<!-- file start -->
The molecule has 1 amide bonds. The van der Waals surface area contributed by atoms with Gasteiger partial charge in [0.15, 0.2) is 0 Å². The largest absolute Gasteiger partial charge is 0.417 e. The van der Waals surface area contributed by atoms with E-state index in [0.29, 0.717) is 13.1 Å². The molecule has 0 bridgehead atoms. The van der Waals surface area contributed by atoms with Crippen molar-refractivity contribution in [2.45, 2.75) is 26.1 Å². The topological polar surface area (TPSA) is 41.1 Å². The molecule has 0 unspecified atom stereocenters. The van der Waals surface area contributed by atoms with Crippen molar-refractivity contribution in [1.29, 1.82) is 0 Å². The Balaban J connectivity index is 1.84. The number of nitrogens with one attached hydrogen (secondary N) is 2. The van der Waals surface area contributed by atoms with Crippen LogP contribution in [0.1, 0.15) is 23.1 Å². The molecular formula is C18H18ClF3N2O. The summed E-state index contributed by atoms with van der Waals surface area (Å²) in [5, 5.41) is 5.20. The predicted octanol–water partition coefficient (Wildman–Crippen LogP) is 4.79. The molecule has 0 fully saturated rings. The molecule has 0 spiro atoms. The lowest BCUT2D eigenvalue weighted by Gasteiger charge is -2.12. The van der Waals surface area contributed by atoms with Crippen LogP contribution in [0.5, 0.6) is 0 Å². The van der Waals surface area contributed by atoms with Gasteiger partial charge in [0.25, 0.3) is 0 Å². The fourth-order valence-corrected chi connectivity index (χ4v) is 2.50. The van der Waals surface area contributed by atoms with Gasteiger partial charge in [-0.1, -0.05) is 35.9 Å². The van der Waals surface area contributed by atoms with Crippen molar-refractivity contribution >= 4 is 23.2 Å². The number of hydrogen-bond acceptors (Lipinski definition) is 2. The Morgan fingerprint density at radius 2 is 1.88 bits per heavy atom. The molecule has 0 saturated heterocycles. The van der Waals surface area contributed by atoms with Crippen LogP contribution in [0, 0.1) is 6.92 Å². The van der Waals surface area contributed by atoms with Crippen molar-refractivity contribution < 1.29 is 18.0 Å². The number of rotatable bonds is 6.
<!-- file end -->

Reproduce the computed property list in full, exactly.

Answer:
The molecule has 1 amide bonds. The van der Waals surface area contributed by atoms with Gasteiger partial charge in [0.15, 0.2) is 0 Å². The largest absolute Gasteiger partial charge is 0.417 e. The van der Waals surface area contributed by atoms with E-state index in [0.29, 0.717) is 13.1 Å². The molecule has 0 bridgehead atoms. The van der Waals surface area contributed by atoms with Crippen molar-refractivity contribution in [2.45, 2.75) is 26.1 Å². The topological polar surface area (TPSA) is 41.1 Å². The molecule has 0 unspecified atom stereocenters. The van der Waals surface area contributed by atoms with Crippen molar-refractivity contribution in [1.29, 1.82) is 0 Å². The Balaban J connectivity index is 1.84. The number of nitrogens with one attached hydrogen (secondary N) is 2. The van der Waals surface area contributed by atoms with Crippen LogP contribution in [0.1, 0.15) is 23.1 Å². The molecular formula is C18H18ClF3N2O. The summed E-state index contributed by atoms with van der Waals surface area (Å²) in [5, 5.41) is 5.20. The predicted octanol–water partition coefficient (Wildman–Crippen LogP) is 4.79. The molecule has 0 fully saturated rings. The molecule has 0 spiro atoms. The lowest BCUT2D eigenvalue weighted by Gasteiger charge is -2.12. The van der Waals surface area contributed by atoms with Crippen LogP contribution in [0.5, 0.6) is 0 Å². The van der Waals surface area contributed by atoms with Gasteiger partial charge in [0.25, 0.3) is 0 Å². The fourth-order valence-corrected chi connectivity index (χ4v) is 2.50. The van der Waals surface area contributed by atoms with Gasteiger partial charge in [-0.1, -0.05) is 35.9 Å². The van der Waals surface area contributed by atoms with Crippen molar-refractivity contribution >= 4 is 23.2 Å². The number of hydrogen-bond acceptors (Lipinski definition) is 2. The Morgan fingerprint density at radius 2 is 1.88 bits per heavy atom. The molecule has 0 saturated heterocycles. The van der Waals surface area contributed by atoms with Crippen LogP contribution in [0, 0.1) is 6.92 Å². The van der Waals surface area contributed by atoms with Crippen molar-refractivity contribution < 1.29 is 18.0 Å². The number of rotatable bonds is 6.